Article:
Curatorview [Alfredo Cramerotti]

Filmtherapy, or the ideal cure for the soul

Posted in shortEssays/cortiSaggi [English/Italian] by Curatorview on April 11, 2007

What is filmtherapy? It’s the idea that some psychological attitudes and mental behaviours can be influenced by a film, addressed and eventually corrected thereafter.

Getting cured of crisis, stress, anxiety, or even an illness such a cancer, simply cinema-going, might provoke an outburst of indignation. But it’s not a new idea: the soul-touching power of representation goes uninterrupted from the cave age, straight to the art show, via Greek theatre. To use your local Blockbuster round the corner as the neighbourhood pharmacy might rise a few eyebrows, and so I wanted to get a slightly deeper opinion. I did my homework, and here are some considerations on regard. It’s not a therapy-description: it’s only what I got out of it, a strictly personal view. Comments welcome.

It’s somehow easier to involve a patient to talk about him/herself in front of a movie, rather than during a psychological session. Provided that is the right movie.
The film on the screen will ignite some parallels with one’s own life experience, and consequently comments, opinions, judgements will become easier if referred to the movie characters than towards the self. The therapist, or the medical staff who has the responsibility to deal with the patient, will draw a range of data from the cinematographic experience. According to Birgit Wolz, counsellor on, an American organization devoted to filmtherapy, there are different approaches to involve a person in a cinematic experience: the let-yourself-go formula (watch the movie and relax, better with some popcorn supplies), the evocative session (to learn more about oneself), the cathartic experience (laugh, or cry, or scream, or fear, being in a state of deep involvement).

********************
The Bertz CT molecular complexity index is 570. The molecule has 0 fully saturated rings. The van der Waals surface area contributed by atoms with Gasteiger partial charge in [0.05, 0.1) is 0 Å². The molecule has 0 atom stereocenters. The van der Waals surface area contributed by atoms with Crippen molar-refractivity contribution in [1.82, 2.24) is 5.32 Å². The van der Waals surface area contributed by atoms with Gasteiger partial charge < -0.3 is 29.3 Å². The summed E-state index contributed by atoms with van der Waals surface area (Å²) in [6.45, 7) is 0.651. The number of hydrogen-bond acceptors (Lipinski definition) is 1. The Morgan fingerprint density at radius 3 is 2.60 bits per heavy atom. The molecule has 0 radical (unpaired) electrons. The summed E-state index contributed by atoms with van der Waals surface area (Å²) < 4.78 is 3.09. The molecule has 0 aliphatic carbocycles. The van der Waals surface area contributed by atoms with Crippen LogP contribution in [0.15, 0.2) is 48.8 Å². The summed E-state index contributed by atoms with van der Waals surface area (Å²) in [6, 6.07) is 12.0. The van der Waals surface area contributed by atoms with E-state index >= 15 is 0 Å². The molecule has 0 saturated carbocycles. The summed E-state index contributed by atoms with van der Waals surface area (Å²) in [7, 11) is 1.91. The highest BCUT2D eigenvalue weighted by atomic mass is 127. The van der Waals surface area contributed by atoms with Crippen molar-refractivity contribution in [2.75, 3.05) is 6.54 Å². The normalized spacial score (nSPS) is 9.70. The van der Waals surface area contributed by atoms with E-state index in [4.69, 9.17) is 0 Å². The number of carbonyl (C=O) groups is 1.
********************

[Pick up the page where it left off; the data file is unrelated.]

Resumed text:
It works for the medical staff too: for instance, often doctors and nurses in exchanging opinions about terminal patients, such those suffering from cancer, often recur to a film scene, or dialogue, or story (take “Marvin’s room”, to give you an idea). They do this to better indicate their own, and the patient’s, emotional approach. And some hospitals (the Policlino Gemelli in Rome, among the others) started to include film sessions and screenings in the special training of their staff.

It sounds more a creative writing course than a therapy, but some counsellor advise their patients to write down their own fears, dreams, and expectation in the shape of a film.
We can easily admit the two areas are not very far from each other. One can be advised, for instance, to imagine her/his life, or to approach her/his worries, according to a film script. Like medicals one self-prescribes for the soul (never tried Prozac?), a film-subject or script can be prescribed to imagine life differently, with more fun, more depth, more success, or less hectic, less responsibility, and so on.
Throughout the process, what is intimately liked, hated, depressing or reinvigorating for the author will become easy to spot. In-between the lines, that is.